• 3 minutes Nucelar Deal Is Dead? Iran Distances Itself Further From ND, Alarming Russia And France
  • 5 minutes Don Jr. Tweets name Ukraine Whistleblower, Eric Ciaramella. Worked for CIA during Obama Administration, Hold over to Trump National Security Counsel under Gen McCallister, more . . . .
  • 9 minutes Shale pioneer Chesepeak will file bankruptcy soon. FINALLY ! The consolidation begins
  • 12 minutes China's Blueprint For Global Power
  • 3 hours Pioneer's Sheffield in Doghouse. Oil upset his bragging about Shale hurt prices. Now on campaign to lower expectations, prop up price.
  • 2 hours Tesla Launches Faster Third Generation Supercharger
  • 37 mins EU has already lost the Trump vs. EU Trade War
  • 2 hours Passerby doused with flammable liquid and set on fire by peaceful protesters
  • 2 hours Who writes this stuff? "Crude Prices Swing Between Gains, Losses"
  • 2 hours ''Err ... but Trump ...?'' #yawn
  • 1 hour China's Renewables Boom Hits the Wall
  • 22 hours Climate Change Consensus Shifts in Wind, But Gas Is Still the Right Move
  • 1 day Joe Biden, his son Hunter Biden, Ukraine Oil & Gas exploration company Burisma, and 2020 U.S. election shenanigans
  • 3 hours Crazy Stories From Round The World
  • 1 day Atty General Barr likely subpeona so called whistleblower and "leaker" Eric Ciaramella
  • 2 hours Haaretz article series _ Saudi Arabia: A Kingdom in Turmoil | Part 1 - Oil Empire
Alt Text

Top U.S. Gas Producer Looks To Ditch Major Shale Assets

Shale icon Chesapeake is reportedly…

Alt Text

The Birth Of An LNG Superpower

Iran’s rapprochement with Qatar and…

Al Fin

Al Fin

Al Fin runs a number of very successful blogs that cover, energy, technology, news and politics.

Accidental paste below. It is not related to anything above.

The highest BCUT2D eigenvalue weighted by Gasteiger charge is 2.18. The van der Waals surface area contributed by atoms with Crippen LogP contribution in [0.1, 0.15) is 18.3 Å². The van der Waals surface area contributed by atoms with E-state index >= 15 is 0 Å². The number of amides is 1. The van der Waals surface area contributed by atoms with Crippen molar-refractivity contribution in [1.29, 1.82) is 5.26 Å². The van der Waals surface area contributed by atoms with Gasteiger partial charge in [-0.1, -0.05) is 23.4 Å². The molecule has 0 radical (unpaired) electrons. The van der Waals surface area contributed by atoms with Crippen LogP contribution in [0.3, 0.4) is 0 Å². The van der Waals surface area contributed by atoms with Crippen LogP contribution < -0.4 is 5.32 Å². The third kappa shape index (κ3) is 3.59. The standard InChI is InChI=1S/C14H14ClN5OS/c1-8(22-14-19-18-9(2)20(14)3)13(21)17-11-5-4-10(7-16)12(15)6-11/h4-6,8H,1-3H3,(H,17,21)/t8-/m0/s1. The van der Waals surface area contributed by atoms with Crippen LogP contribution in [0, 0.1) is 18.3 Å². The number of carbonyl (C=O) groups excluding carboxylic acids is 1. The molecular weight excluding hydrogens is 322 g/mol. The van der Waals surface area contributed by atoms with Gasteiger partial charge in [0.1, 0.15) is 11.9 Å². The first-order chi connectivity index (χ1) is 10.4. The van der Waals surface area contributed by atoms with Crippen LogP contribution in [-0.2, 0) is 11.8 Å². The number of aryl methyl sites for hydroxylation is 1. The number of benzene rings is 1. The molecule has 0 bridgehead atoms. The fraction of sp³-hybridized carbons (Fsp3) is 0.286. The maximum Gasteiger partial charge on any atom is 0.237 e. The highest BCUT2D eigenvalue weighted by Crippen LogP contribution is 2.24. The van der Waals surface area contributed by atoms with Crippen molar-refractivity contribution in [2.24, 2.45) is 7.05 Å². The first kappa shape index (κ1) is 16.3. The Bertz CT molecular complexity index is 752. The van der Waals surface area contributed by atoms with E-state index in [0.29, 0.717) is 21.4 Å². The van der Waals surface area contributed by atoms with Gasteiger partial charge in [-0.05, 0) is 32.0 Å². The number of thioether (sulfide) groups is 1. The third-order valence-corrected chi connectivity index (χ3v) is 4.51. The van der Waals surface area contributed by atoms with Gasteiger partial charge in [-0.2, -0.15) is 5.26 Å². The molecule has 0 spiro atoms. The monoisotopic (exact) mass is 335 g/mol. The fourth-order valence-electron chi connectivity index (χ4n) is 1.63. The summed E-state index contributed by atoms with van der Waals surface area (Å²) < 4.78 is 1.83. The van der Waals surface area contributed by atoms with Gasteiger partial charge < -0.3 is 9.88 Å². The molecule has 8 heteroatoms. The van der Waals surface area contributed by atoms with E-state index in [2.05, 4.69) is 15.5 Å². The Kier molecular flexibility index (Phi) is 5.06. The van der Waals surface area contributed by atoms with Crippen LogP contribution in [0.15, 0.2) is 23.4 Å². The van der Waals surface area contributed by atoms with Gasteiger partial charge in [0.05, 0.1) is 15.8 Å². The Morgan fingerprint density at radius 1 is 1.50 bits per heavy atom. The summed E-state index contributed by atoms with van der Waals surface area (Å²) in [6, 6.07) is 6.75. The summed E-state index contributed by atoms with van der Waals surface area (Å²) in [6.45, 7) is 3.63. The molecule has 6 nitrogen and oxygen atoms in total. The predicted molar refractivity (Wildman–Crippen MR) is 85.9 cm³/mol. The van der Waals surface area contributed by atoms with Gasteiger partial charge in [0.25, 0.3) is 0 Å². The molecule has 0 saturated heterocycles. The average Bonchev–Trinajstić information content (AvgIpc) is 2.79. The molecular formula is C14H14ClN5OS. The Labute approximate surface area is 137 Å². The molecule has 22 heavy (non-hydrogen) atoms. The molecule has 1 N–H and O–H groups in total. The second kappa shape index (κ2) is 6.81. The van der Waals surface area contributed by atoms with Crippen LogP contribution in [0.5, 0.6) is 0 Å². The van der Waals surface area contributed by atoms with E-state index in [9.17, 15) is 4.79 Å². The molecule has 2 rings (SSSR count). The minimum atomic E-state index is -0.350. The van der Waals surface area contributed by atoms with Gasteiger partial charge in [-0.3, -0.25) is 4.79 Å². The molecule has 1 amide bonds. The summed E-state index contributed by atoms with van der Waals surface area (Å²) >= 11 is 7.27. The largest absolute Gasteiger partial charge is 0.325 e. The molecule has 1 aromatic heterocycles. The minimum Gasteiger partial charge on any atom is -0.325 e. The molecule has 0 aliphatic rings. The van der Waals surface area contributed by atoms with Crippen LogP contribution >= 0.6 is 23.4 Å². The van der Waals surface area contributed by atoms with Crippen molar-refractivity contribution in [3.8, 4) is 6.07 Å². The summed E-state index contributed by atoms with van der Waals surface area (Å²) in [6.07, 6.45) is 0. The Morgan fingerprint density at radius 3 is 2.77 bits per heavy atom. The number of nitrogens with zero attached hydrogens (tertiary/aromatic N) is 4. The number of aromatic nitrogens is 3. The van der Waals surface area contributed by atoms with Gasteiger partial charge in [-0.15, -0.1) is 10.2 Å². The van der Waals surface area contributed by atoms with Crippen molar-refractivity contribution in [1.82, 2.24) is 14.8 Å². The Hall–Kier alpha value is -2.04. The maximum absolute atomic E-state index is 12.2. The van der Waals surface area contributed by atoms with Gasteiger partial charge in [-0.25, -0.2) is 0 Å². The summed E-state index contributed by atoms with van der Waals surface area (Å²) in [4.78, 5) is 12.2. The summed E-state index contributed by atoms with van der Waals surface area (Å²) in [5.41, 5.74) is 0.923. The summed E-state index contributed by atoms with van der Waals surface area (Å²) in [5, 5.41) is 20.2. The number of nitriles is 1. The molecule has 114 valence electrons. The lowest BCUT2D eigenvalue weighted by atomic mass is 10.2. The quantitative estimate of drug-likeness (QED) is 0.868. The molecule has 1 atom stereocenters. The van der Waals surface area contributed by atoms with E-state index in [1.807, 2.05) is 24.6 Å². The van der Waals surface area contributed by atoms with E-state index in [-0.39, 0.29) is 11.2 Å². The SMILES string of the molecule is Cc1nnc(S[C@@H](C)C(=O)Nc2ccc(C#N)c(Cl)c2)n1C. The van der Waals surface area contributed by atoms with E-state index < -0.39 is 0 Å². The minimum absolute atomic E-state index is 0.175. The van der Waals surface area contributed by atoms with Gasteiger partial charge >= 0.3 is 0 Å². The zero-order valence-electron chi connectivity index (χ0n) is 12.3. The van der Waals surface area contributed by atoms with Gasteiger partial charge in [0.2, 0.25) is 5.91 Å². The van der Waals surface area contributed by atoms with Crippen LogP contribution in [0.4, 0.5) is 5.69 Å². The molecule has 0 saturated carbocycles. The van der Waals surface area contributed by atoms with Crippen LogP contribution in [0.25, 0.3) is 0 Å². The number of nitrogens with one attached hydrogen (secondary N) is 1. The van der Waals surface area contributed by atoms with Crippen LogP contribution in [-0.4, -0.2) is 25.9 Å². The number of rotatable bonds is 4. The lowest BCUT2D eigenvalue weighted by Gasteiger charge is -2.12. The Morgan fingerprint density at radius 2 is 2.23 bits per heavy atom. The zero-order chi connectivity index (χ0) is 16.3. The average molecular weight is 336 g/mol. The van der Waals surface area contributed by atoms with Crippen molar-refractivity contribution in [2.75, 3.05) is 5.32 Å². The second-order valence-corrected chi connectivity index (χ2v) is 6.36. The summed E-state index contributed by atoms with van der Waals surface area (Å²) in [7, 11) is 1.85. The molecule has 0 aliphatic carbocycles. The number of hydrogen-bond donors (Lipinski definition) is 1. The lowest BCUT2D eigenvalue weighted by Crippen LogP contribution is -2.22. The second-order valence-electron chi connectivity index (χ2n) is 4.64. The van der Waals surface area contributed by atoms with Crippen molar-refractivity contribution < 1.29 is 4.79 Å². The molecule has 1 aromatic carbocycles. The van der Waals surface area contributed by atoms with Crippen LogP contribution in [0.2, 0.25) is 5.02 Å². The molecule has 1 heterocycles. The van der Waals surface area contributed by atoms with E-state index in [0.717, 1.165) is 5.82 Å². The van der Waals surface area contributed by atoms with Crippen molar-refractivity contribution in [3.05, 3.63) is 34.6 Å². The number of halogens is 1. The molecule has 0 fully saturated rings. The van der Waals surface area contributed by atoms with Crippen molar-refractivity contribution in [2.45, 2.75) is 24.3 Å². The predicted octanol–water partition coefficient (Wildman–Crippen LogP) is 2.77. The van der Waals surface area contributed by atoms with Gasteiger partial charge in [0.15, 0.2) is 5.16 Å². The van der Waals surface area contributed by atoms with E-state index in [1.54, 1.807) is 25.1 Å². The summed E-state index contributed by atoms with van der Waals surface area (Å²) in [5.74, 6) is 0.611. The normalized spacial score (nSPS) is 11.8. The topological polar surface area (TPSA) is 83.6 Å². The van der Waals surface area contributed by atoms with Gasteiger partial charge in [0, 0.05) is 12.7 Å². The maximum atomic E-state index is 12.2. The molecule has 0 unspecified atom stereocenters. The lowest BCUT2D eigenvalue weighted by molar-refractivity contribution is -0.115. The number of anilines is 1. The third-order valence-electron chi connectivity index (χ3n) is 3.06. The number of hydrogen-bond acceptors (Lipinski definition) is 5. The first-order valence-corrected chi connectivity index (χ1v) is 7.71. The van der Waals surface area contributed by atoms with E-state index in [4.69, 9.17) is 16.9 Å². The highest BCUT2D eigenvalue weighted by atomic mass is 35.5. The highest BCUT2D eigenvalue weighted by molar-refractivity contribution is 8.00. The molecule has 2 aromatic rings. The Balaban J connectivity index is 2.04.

More Info

Premium Content

Don't Bet Against Shale Gas

We know that Russia's Gazprom and President Putin would like for the rest of the world to forget all about fracking for shale gas -- despite the fact that Russia is beginning to develop what is perhaps the most massive tight oil & gas play on the planet. France and Germany seem to be prohibiting fracking for oil & gas -- for now -- and Exxon has walked away from a chance to frack for shale gas in Poland.

But other big companies are moving into Poland and Eastern Europe almost faster than Exxon can remove itself.

Oil and gas investment is flooding into the region in amounts not seen since the fall of the Berlin Wall. Anglo-Dutch giant Royal Dutch Shell RDSB.LN -0.32% PLC, France's Total SA TOT -1.01% and ConocoPhillips COP +0.15% of the U.S. have acquired exploration rights in Poland, where current estimated reserves equal 35 to 65 years of the country's demand for natural gas, according to the Polish Geological Institute.

Ukraine is heating up as well. TNK-BP Holding, a joint venture of BP BP.LN +0.29% PLC and a group of Russian investors, plans to invest $1.8 billion in shale projects at a half-dozen sites around Ukraine. In June, Italy's Eni SpA E -1.37% paid an undisclosed amount for a stake in Ukraine-based LLC Westgasinvest, which holds about 1,500 square miles of land with potential shale-gas reserves. And Chevron Corp., CVX -0.09% which has acquired more than 6,250 square miles of potential shale gas leases in Central Europe since 2009, says it is working with Ukraine to negotiate a production-sharing agreement. _WSJ

RELATED: The Real Reason Behind Oil Price Rises - An Interview with James Hamilton